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Lego Enterprise Assists Autistic Children


12 March 2014 at 8:29 am
Staff Reporter
A new social enterprise in Melbourne has opened its doors to LEGO enthusiasts with the aim of creating a community for kids who struggle to socialise, including children with autism spectrum disorder (ASD).

Staff Reporter | 12 March 2014 at 8:29 am


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Lego Enterprise Assists Autistic Children
12 March 2014 at 8:29 am

A new social enterprise in Melbourne has opened its doors to LEGO enthusiasts with the aim of creating a community for kids who struggle to socialise, including children with autism spectrum disorder (ASD).

“The social enterprise, Inside the Brick, is an example of impact investing in Australia, producing both financial and social returns for investors,” founder Rob Deakin said.

“It earns revenue by running construction play sessions and themed children’s parties using the world most popular construction toys.

“Inside the Brick’s first studio opened in Melbourne in February 2014 and has already had hundreds of children through its doors including 22 children with autism spectrum disorder (ASD).

“In the first year of operations it aims to reach 300 ASD children.

“While the company caters to kids with or without social learning difficulties, the benefits to children on the autism spectrum are particularly notable and well researched.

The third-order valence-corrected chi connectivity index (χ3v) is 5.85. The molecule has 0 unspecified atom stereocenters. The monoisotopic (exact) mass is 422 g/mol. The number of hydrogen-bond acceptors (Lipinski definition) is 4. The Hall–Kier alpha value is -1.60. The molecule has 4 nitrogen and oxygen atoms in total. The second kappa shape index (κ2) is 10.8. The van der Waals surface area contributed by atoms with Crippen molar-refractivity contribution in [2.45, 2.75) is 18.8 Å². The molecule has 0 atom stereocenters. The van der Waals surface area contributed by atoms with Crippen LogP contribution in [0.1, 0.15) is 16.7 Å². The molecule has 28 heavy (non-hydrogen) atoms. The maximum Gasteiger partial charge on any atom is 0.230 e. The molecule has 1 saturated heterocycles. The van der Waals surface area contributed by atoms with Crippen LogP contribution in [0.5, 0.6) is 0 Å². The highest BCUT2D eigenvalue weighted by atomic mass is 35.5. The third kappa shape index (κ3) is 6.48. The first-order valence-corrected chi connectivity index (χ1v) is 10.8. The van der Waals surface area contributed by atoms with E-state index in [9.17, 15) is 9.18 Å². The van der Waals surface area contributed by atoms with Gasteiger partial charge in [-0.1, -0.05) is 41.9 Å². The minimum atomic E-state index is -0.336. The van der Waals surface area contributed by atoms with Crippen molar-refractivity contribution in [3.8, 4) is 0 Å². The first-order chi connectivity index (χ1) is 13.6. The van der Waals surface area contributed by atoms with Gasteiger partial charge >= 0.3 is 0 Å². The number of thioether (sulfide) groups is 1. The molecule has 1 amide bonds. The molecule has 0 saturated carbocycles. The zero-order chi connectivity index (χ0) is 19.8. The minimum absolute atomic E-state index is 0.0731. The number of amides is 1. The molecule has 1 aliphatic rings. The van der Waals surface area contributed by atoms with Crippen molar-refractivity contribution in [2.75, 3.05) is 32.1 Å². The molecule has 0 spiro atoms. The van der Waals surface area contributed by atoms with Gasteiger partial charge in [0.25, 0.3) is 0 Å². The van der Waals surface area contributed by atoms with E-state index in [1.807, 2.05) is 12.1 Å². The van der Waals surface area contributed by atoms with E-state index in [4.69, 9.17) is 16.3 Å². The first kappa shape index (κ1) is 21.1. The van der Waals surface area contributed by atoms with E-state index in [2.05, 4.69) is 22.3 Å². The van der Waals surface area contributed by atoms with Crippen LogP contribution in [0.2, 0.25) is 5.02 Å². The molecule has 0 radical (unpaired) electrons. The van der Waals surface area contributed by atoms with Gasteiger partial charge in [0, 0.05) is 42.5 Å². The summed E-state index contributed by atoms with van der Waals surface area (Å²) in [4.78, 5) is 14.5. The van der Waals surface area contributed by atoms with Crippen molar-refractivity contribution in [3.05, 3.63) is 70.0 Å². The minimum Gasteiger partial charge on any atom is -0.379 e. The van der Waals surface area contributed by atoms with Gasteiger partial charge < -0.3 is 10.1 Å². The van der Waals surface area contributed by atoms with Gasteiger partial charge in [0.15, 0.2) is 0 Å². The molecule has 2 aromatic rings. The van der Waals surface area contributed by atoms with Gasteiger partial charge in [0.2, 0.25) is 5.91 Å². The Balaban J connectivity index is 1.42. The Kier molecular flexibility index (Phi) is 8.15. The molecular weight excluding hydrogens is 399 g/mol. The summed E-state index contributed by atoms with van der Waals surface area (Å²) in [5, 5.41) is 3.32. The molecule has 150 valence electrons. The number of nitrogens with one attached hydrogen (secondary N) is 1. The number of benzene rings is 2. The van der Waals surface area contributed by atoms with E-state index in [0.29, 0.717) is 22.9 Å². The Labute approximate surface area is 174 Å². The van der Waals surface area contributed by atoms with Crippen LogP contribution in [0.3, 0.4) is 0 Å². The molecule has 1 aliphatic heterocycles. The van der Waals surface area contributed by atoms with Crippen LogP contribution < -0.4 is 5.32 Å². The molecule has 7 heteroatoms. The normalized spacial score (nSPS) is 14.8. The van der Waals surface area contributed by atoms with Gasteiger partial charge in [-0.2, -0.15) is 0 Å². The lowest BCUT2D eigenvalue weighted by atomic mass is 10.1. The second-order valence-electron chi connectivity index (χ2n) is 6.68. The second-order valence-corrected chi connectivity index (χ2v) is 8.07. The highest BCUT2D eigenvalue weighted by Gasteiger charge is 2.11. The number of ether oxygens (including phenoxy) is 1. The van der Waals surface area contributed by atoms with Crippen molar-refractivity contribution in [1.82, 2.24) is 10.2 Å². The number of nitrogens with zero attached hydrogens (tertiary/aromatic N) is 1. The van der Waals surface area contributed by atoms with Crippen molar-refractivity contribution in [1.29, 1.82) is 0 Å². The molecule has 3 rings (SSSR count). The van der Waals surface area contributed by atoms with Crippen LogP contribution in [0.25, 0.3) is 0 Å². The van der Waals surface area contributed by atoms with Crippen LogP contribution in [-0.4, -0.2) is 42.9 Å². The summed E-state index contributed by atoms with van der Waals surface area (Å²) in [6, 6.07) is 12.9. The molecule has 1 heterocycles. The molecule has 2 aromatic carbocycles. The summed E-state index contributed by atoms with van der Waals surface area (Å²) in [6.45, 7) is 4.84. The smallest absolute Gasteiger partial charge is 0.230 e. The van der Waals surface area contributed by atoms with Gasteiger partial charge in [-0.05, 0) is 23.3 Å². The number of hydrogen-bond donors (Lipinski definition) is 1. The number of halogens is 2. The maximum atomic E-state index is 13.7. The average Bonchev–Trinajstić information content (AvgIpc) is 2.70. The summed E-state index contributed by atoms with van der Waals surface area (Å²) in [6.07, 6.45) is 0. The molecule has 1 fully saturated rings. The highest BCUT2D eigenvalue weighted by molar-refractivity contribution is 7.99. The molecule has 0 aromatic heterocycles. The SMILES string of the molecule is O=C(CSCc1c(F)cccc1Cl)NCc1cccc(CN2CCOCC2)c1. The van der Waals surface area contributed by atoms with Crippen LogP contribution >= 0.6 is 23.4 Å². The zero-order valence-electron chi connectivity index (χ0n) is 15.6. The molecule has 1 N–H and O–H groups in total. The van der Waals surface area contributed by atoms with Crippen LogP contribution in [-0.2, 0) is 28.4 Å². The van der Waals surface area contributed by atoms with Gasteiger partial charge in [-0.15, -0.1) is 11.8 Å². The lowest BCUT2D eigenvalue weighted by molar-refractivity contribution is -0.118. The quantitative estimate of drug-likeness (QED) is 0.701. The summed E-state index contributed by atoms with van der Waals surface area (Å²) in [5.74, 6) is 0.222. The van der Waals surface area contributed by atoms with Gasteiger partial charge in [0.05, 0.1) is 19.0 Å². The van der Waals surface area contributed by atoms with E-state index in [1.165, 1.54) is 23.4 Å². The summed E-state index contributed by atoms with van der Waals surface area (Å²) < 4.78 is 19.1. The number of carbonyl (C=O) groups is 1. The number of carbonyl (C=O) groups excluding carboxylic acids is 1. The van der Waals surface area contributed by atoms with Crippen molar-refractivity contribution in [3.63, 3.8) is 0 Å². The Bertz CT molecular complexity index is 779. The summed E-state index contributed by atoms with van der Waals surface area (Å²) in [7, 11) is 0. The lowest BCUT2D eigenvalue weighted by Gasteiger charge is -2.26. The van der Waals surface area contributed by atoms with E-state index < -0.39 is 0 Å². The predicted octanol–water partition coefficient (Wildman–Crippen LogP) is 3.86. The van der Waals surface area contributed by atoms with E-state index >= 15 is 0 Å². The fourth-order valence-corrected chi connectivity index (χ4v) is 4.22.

“Children on the autism spectrum are typically drawn to the construction play such as LEGO but struggle with many mainstream group activities due to the associated rowdiness, competitiveness and expectations to be extraverted.”

More than half a million Australians live in families affected by Autism Spectrum Disorder and families with children on the autism spectrum report a range of difficulties in participating in mainstream social play and activities.

Deakin said belief in the club idea was strengthened when he won a Churchill Fellowship in 2013 to travel overseas and pursued his interest in construction play and autism.

He said he learned techniques to accommodate sensory learning difficulties in play sessions, providing a unique opportunity for kids with autism to interact with other “socially typical” kids and learn social rules and appropriate behaviours at a critical time in their lives.

Returning to Australia, Deakin said he began to look in to the idea of opening a permanent studio that could offer the experience to a wider range of kids.

“Recognising both the social and commercial opportunity Inside the Brick presented, Social Ventures Australia (SVA) provided start-up funding through their Social Impact Fund, to help get the idea off the ground,” he said.

“The Fund approved a loan to establish a play centre in Melbourne to provide a permanent site for their activities and expand operations. As a social enterprise, 50 per cent of the profits from Inside the Brick will go towards helping others set up clubs along similar lines.”

SVA Social Impact Fund Manager Alex Oppes said: “Ideas like Inside the Brick offer an innovative and sustainable model for achieving long-lasting social impact, and increasing the range of financing options available to these enterprises is a critical component in scaling their impact.

“Through supporting enterprises like this we hope the Social Impact Fund will act as a catalyst for more impact investing in Australia, and create an investment market that will better meet the needs of investors seeking both a financial and social return."


Staff Reporter  |  Journalist  |  @ProBonoNews


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